Elastic electronic devices are one step closer: Samsung already has a prototype capable of stretching 30%

Elastic electronic devices are one step closer: Samsung already has a prototype capable of stretching 30%
elastic electronic devices are one step closer: samsung already has

Elastic electronic devices are one step closer: Samsung already has a prototype capable of stretching 30%

Flexible OLED displays have lifted the ban. Not only have they shown us that it is possible to develop electronic devices equipped with some degree of flexibility, but also something that if possible is even more important: that this technology is useful if it is applied where it can contribute something.

The next natural step is to develop not only flexible displays, but also elastic electronic circuits that can coexist with these screens to allow us to devise devices that can be used in completely new use scenarios.

Some research groups have been working on this idea for a long time, but they have run into a challenge that is not easy to overcome: the need to design an elastic substrate that withstands the mechanical stress that elongation entails without degrading or fracturing.

This material must act as a structural support for the electronic components that will be housed on it, which is why, in addition, it also has to withstand thermal stress that carry the photolithographic processes that we currently use. And the problem is that the elastic materials that researchers have used so far are very sensitive to heat.

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The first elastic biometric device is now ready

Fortunately, Samsung researchers have found the solution to this challenge. And they have done it by attacking the problem from the root. Their proposal has been published in the scientific journal ‘Science Advances’, and collects that they have managed to design an elastic polymeric compound which is capable of acting as a substrate and withstanding severe mechanical elongation without degrading and without this stress preventing it from recovering its original size.

In addition, this new material is very resistant to thermal stress, so it is compatible with the photolithographic processes that we currently use. Two of the challenges in the development of elastic electronic devices appear to have been solved, but this is not all.

The new material developed by these researchers is highly resistant to thermal stress, making it compatible with the photolithographic processes that we currently use.

In their article, these researchers also explain that they have designed electronic components that manage to withstand the mechanical stress associated with elongation without degrading. nor lose its electrical properties. This technology is taking its first steps, and it is undeniable that there is still much to do, but this innovation invites us to face the future of these devices with optimism.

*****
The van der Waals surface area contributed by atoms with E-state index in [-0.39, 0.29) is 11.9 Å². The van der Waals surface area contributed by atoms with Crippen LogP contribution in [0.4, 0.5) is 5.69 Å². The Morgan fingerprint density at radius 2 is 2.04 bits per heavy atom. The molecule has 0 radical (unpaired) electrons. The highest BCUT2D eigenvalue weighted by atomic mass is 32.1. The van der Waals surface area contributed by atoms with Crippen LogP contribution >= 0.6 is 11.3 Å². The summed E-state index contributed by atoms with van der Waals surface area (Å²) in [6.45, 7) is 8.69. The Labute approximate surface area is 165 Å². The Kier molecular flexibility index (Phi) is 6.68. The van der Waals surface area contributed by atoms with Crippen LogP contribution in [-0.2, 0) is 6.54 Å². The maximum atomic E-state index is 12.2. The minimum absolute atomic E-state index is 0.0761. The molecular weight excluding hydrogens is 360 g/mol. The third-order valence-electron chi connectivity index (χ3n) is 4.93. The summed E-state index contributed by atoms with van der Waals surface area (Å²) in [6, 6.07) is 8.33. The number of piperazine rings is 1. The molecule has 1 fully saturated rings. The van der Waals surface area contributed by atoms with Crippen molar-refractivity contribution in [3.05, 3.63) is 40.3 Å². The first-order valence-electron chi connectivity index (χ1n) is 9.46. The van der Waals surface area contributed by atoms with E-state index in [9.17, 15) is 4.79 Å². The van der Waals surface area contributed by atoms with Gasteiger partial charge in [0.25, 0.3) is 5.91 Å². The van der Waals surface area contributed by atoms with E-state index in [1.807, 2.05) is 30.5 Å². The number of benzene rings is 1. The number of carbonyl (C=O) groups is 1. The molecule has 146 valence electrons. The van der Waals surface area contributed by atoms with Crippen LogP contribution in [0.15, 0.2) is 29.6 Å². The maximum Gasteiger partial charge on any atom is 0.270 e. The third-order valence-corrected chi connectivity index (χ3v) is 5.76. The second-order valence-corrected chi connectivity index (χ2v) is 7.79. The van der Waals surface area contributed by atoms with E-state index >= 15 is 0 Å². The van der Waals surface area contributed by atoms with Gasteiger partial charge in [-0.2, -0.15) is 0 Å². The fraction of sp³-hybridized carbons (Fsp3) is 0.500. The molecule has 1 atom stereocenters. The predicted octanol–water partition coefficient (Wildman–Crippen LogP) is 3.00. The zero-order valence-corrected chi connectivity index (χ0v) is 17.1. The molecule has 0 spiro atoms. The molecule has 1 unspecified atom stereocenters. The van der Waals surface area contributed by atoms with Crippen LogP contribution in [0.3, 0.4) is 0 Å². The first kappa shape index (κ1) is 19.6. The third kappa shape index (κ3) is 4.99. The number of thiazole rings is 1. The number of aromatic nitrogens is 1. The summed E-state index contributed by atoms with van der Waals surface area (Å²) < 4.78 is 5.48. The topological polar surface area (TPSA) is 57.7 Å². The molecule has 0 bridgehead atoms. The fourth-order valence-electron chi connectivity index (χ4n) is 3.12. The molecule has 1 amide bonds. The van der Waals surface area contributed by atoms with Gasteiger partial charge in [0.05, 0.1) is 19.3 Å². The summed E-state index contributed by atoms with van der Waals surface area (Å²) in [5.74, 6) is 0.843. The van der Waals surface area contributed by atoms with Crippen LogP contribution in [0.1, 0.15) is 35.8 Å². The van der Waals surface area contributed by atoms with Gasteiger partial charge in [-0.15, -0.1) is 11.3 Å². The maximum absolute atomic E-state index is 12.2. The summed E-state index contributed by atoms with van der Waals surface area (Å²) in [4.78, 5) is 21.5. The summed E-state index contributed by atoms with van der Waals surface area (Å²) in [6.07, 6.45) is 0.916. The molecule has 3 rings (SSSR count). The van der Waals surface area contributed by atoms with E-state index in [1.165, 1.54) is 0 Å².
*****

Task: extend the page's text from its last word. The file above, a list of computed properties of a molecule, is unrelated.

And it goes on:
In any case, we have not yet asked ourselves the most important question: in which device have they deposited this technology? His first proposal combines the elastic substrate, a tiny flexible OLED screen and a sensor in a single device that is capable of measuring and displaying in real time. heart rate of the user.

Stretchable Oled Main2

Although it is only a prototype, the elastic biometric device that Samsung researchers have developed invites us to contemplate the future of these devices with optimism.

This biometric device is quite compact and adheres directly to the user’s skin (you can see it in the cover photo of this article). According to its creators, it can be expanded to increase its surface by 30% without degrading the slightest, and withstands 1000 elongations without flinching.

It is only a prototype that aims to demonstrate the technical and commercial viability of this technology, but along the way it has confirmed that biometric elastic devices allow us to take measurements without interruption and With more precision than the traditional ones because they adhere directly to our skin and it is possible to place them in the ideal area (this prototype is housed next to the wrist and on the radial artery).

In addition, their elasticity makes them very comfortable, so the user can use them while sleeping or exercising. After all, they are able to bear the same mechanical stress than our skin. And the possibility of incorporating their own flexible screen allows us to dispense with the need to send the information they collect to an external screen, such as that of our mobile phone.

Although, as we have seen, this Samsung device is only a prototype, it begins a very interesting path because it places before us the possibility of developing biometric devices more accurate and less intrusive. There is also the possibility that they have a positive impact on the lives of some people, and this is always good news.

Samsung has confirmed that its goal is to refine this technology enough to make it possible large-scale production of this type of elastic biometric devices. But this is not all. The researchers who have designed this heart rate reader hope to develop other similar devices capable of measuring oxygen saturation, the electrical activity of our body’s neuromuscular system or blood pressure. It paints well, right?

| Samsung